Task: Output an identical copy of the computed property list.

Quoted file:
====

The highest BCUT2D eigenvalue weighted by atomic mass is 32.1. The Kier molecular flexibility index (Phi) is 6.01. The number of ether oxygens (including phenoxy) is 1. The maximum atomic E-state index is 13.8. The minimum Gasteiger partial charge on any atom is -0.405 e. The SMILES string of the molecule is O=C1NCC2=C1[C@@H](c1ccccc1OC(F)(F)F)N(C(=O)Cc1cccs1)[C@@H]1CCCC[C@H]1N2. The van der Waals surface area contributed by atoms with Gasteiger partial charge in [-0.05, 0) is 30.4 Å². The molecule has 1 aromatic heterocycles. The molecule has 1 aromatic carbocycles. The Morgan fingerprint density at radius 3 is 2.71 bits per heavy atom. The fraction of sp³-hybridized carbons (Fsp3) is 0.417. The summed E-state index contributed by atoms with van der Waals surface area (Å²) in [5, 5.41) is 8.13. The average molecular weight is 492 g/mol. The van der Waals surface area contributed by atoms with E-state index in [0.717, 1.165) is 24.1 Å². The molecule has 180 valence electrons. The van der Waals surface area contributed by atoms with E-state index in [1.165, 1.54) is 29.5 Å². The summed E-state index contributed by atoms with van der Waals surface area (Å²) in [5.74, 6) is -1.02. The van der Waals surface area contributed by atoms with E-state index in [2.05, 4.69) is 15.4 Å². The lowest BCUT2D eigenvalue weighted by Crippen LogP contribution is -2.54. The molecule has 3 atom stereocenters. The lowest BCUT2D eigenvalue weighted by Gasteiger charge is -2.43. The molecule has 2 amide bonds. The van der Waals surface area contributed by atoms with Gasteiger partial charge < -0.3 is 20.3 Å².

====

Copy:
The highest BCUT2D eigenvalue weighted by atomic mass is 32.1. The Kier molecular flexibility index (Phi) is 6.01. The number of ether oxygens (including phenoxy) is 1. The maximum atomic E-state index is 13.8. The minimum Gasteiger partial charge on any atom is -0.405 e. The SMILES string of the molecule is O=C1NCC2=C1[C@@H](c1ccccc1OC(F)(F)F)N(C(=O)Cc1cccs1)[C@@H]1CCCC[C@H]1N2. The van der Waals surface area contributed by atoms with Gasteiger partial charge in [-0.05, 0) is 30.4 Å². The molecule has 1 aromatic heterocycles. The molecule has 1 aromatic carbocycles. The Morgan fingerprint density at radius 3 is 2.71 bits per heavy atom. The fraction of sp³-hybridized carbons (Fsp3) is 0.417. The summed E-state index contributed by atoms with van der Waals surface area (Å²) in [5, 5.41) is 8.13. The average molecular weight is 492 g/mol. The van der Waals surface area contributed by atoms with E-state index in [0.717, 1.165) is 24.1 Å². The molecule has 180 valence electrons. The van der Waals surface area contributed by atoms with E-state index in [1.165, 1.54) is 29.5 Å². The summed E-state index contributed by atoms with van der Waals surface area (Å²) in [5.74, 6) is -1.02. The van der Waals surface area contributed by atoms with E-state index in [2.05, 4.69) is 15.4 Å². The lowest BCUT2D eigenvalue weighted by Crippen LogP contribution is -2.54. The molecule has 3 atom stereocenters. The lowest BCUT2D eigenvalue weighted by Gasteiger charge is -2.43. The molecule has 2 amide bonds. The van der Waals surface area contributed by atoms with Gasteiger partial charge < -0.3 is 20.3 Å².